According to the National Eye Institute, sports and recreational-related eye injuries result in an estimated 100,000 physician visits yearly. These visits cost over $175 million per year. And that’s in the U.S. alone.
The Coalition to Prevent Sports Eye Injuries says that the following sports are each considered a high-to-moderate risk for eye injury:
Basketball, baseball, softball, lacrosse, tennis, soccer, volleyball, water polo, football, air rifle, BB gun, paintball, boxing, martial arts, cricket, squash, racquetball, fencing, badminton, golf and fishing.
Fishing, really? Yep!
In fact, injuries from fishing make up over 9% of all sports-related injuries, and of that number…
- A hook in the eye accounts for 38% of injuries.
- A sinker or body of a lure striking the eye cause 44% of injuries.
- The majority of the remaining 18% come from overuse injuries.
Even more startling…
Eye injuries from fishing — a treble hook lodged in the eye or a sinker hitting the eye — have surpassed eye injuries from basketball as the No. 1 sports-related eye injury. (Backcountry.com)
Dr. Tom Parr corroborates this statistic by noting that fishing is the most common cause of sports-related eye injuries in America’s emergency rooms. Dr. Parr further notes that, according to the American Optometric Association (AOA), wearing regular sunglasses or prescription eyeglasses fails to provide enough eye protection to protect the eye from the impact of a flying fishing lure.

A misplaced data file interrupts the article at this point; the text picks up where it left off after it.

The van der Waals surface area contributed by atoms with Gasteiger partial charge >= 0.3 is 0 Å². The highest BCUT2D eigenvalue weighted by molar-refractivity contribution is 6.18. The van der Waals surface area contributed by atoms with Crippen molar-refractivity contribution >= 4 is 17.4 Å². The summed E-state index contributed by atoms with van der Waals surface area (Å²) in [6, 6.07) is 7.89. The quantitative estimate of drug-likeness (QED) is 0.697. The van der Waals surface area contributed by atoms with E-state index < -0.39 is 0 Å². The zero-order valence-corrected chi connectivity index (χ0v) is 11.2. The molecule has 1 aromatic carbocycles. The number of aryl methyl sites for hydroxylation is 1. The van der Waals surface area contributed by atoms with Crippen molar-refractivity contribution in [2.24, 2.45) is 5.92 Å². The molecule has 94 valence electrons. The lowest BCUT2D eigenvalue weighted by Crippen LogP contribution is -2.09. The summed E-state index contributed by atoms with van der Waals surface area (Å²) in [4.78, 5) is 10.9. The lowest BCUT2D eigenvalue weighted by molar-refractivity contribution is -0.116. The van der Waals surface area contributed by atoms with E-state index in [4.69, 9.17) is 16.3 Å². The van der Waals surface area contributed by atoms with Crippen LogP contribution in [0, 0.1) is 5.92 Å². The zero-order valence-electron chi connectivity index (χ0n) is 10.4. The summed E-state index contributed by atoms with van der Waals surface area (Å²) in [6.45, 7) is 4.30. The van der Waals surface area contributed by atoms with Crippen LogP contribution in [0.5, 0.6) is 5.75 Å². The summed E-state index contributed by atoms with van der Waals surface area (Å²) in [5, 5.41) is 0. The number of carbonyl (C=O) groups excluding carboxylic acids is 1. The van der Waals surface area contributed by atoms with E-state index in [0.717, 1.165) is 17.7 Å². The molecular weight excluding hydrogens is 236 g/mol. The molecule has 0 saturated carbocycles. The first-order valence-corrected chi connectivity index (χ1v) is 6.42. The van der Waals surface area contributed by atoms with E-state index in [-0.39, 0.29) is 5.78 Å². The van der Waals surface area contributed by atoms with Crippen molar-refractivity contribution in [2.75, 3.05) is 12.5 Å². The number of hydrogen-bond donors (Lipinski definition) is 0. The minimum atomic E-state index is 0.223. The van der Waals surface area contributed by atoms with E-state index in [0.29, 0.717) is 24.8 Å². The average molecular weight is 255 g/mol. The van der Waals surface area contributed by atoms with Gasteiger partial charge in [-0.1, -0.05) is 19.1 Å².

How can these injuries be prevented?
By wearing eyewear that is impact resistant.
Fortunately, a great selection of safety eyewear provides this ideal protection against flying hooks and sinkers. They also protect the eyes against 99% of harmful rays from the sun.
Taking it a step further, wearing fishing sunglasses provides the best way to prevent eye injury while fishing and with eyewear best suited for the sport. Many anglers are actually Hooked on Polarized Fishing Glasses because they also enhance visibility in all lighting conditions.
Fishing is not the most dangerous sport for the body as a whole. However, more eye injuries come when fishing than from any other sport. Hopefully, this information motivates anglers to protect their eyes not just from the sun’s rays but also from their fishing gear.